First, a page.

6. Red-Bellied Woodpecker

Red-bellied Woodpecker

The red-bellied woodpecker is one of the fairly common woodpeckers that you can find in Florida and they typically like to hang around bird feeders.

Despite the name, the bird’s most characteristic features are the bright red stripe that runs at the back of its head along with the checkered pattern on its wings. The rosy red patch on the belly is quite faint but fairly noticeable up close.

Like many woodpeckers, the bird mainly feeds on insects and small fish in nearby ponds, but can also land on your tray feeders for a quick meal of suet and crushed peanuts.

In addition to their adaptability to bird feeders, they can also build their nests in bird boxes nearby.

7. Yellow-Rumped Warblers

perched yellow rumped warbler

The yellow-rumped warblers are the most widely common new world warblers in the entire region, including Florida. The stocky male is grayish olive with several streaks of yellow on its rump in addition to the face and sides.

Females, on the other hand, are relatively brownish with bright yellow rumps. Keep in mind that these birds turn bright yellow and grey only in the spring during the breeding season.

The birds spend most of their breeding season in Canada and then migrate in large flocks to the south, including Florida as well as the Caribbean and most of Central and South America.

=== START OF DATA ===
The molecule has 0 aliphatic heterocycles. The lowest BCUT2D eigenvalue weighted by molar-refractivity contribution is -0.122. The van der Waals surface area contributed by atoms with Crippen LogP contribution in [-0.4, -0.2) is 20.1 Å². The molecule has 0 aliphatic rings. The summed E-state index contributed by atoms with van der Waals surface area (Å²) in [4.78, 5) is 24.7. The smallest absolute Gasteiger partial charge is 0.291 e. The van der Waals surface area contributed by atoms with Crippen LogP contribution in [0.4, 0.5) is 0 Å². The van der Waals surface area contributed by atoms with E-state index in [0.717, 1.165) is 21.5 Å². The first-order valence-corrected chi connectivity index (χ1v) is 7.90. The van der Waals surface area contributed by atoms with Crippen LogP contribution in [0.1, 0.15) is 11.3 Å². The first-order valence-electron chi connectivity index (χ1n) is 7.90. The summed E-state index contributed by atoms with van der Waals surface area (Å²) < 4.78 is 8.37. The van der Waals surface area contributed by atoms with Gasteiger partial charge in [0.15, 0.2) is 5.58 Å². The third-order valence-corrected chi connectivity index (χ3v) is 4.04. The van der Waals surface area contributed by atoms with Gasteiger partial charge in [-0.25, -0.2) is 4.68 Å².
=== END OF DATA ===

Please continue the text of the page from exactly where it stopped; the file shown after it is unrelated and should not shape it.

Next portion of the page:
In Florida, the birds usually spend the winter in relatively open areas overlooking fruiting shrubs because they mostly eat fruits in winter.

Yet, you can attract some of these birds to your yard by using suet, raisins, berries, sunflowers seeds, and peanuts.

8. Northern Mockingbird

northern mockingbird on a log

The Northern Mockingbird is characterized by its relatively small head and long tail, despite being a medium sized bird. It’s also been considered the national bird of Florida since 1927.

The songbird is mostly brownish gray with a whitish belly and a grayish back along with indefinable white wing bars that you can easily notice when they fly.

The bird lives up to its name, the male mockingbirds can learn and copy up to 200 different bird songs throughout their life.

Northern Mockingbirds rarely visit bird feeders, but they may land in your backyard if you have a large lawn and plant fruiting bushes and trees, such as blackberry brambles, mulberries, and hawthorns.

9. American Goldfinch

perched american goldfinch